Pope's travels serve as model events

Special events come in all shapes and sizes. Contestants for this year's Silver Anvil Award for events included grand openings, dedications, even the President's inauguration.

Special events come in all shapes and sizes. Contestants for this year's Silver Anvil Award for events included grand openings, dedications, even the President's inauguration.

Many of us in public relations stage such events. Rarely do we have the opportunity to be part of those that are not only special, but also historic, inspirational, and even sacred ceremonies. I was fortunate to have such an experience as part of the team responsible for media arrangements for two visits to the US of Pope John Paul II.

In 1987, and again in 1995, I was invited to help organize papal visits that spanned multiple cities over multiple days. Each time, the Pope was coming as pastor of a church driven by issues from abortion and homosexuality to the role of women in the liturgy. Advance planning focused on these issues, the potential for demonstrations, media interest in such controversies, and associated matters of security. Time magazine captured the mood in the title of its cover story before the '87 visit, "A Feisty Flock Awaits the Pope."

Special event professionals understand the complexities of logistics and anticipation. We work hard to ensure that we know precisely what is going to happen and that everything is in its proper place. When the plan calls for a dozen or more separate events daily in 10 cities over nine days, a traveling media contingent filling two jumbo jets, and massive crowds on the ground, logistics and anticipation become overwhelming.

Those of us planning these two visits wrote minutely detailed schedules for each city. We identified media and camera positions, organized pool coverage, timed transportation between venues, and set up filing centers for traveling and locally based press that in 1987 totaled more than 16,000 credentialed journalists and crew. All of this was carefully coordinated with priests, bishops, and other clergy responsible for planning masses, prayer services, and the administration of sacraments indoors and outdoors, in stadiums and fields, in cathedrals and chapels.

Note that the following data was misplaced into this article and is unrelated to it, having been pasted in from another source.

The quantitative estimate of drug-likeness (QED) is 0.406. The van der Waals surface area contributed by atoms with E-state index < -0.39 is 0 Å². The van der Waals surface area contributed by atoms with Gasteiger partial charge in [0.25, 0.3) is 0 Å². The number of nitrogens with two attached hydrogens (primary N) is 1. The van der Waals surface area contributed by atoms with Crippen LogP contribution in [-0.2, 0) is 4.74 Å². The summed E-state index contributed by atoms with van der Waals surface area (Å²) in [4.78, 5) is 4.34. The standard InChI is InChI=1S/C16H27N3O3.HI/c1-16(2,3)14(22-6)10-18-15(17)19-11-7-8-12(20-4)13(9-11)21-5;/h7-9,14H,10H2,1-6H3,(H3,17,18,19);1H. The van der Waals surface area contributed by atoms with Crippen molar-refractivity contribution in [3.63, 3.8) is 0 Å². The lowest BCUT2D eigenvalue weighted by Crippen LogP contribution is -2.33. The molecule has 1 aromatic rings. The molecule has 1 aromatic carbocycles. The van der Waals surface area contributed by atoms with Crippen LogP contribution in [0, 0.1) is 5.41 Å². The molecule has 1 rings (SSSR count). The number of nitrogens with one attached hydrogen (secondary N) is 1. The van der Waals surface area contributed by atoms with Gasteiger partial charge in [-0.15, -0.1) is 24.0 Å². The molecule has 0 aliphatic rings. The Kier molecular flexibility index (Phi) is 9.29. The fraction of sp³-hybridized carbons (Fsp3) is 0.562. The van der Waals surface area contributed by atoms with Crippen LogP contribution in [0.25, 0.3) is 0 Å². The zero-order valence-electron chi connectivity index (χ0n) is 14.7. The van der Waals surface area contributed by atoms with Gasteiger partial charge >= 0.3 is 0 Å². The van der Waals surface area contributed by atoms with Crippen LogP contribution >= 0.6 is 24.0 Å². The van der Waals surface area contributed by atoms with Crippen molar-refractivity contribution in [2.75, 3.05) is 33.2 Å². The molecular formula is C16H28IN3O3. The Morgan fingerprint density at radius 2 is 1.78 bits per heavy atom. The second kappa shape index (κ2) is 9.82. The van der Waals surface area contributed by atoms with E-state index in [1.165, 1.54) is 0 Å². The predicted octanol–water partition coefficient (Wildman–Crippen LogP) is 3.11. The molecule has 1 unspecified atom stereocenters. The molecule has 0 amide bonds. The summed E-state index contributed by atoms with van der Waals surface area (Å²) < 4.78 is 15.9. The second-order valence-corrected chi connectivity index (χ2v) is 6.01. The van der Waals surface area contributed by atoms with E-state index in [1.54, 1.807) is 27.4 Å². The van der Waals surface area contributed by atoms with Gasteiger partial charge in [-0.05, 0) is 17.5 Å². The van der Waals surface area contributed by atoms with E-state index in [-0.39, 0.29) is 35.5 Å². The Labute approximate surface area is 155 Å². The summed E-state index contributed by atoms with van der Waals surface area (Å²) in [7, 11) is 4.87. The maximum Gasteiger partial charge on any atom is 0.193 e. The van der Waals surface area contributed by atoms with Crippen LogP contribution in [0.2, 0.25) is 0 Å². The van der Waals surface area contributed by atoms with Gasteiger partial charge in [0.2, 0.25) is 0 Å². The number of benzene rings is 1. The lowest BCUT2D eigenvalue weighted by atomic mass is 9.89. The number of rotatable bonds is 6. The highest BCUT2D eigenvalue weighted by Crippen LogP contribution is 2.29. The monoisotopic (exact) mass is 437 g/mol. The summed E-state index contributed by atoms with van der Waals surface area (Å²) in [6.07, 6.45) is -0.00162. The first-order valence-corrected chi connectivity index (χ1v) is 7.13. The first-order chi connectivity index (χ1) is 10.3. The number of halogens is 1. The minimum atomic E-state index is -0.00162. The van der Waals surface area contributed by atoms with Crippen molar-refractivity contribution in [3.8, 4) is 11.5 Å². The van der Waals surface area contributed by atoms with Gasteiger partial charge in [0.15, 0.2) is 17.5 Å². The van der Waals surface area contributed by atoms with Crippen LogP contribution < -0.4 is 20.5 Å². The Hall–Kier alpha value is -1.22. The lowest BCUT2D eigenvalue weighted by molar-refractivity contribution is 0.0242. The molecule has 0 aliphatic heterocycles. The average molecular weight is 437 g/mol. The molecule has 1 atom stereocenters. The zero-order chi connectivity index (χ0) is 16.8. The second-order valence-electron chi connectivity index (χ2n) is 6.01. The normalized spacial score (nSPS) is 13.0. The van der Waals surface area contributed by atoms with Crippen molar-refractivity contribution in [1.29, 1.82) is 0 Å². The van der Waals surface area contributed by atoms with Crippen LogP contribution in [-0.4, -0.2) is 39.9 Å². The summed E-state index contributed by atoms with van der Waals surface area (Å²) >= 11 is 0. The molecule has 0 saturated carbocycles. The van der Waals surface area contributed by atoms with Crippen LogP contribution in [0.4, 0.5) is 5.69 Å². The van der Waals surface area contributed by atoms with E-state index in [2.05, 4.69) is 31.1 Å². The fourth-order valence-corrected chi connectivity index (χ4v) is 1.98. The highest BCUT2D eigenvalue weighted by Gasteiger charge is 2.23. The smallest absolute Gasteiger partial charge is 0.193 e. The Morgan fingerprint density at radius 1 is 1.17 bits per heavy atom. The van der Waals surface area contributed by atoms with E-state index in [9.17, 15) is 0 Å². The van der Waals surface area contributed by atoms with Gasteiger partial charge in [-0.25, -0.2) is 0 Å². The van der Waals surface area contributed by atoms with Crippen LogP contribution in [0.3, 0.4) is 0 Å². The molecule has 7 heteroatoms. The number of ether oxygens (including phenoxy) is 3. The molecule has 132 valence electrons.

What few of us adequately anticipated was the enormous power of the man himself. In city after city, venue after venue, the Pope elicited a surge of emotion that couldn't have been planned or orchestrated. Hardened journalists were moved by scenes of families camping through the night on hillsides overlooking an auto racetrack in Monterrey so they might glimpse the Pope even at distances of nearly a mile. In San Antonio, the crowd for an outdoor mass exceeded the fenced-in area. Despite a blazing sun, the faithful stayed and received Communion through the chain links of the fence. In 1995, at Giants Stadium, rain so torrential it filled the field basin with water inches deep had little effect. Every seat and standing area remained filled. When the Pope entered, the cheers exceeded anything a maniacal Sunday football crowd could possibly produce.

Pope John Paul II understood the power of special events as a means for communication. He knew it was one thing to appear on television from the Vatican, but something uniquely galvanizing to appear in person. He recognized that his presence added weight and immediacy to his key messages about faith. He appreciated that all people, especially young people, needed the moral guide his personal example could provide. And, at a time when the Catholic Church seemed sometimes aloof and distant from its core audiences, he restored the connection in fundamentally human ways.

After Mass in Central Park in New York, he sang to children in Polish. None of us planners anticipated that. At the University of South Carolina, he rallied students gathered on the campus mall the way a cheerleader might, engaging them in a chant-and-response whoop that ended with a salute to their school. The resulting pandemonium threw our departure logistics into disarray. In San Francisco, he prayed with AIDS victims at an ancient mission. The protesters outside were largely ignored in the ensuing news reports. We had expected otherwise.

We talk in our business about planning, organization, and - especially in the case of special events - logistics and anticipation. As communicators planning special events, we might do well to look beyond these basics and consider the Pope's foreign travels as models for future special events.

If we can create programs that give our spokespeople the platforms to, as he did, speak with consistency, perform with energy, move with solemnity, and touch audiences with humanity, we'll have learned better lessons than any textbooks or seminars on the subject could impart.

  • Peter Stanton is president of Stanton Communications.

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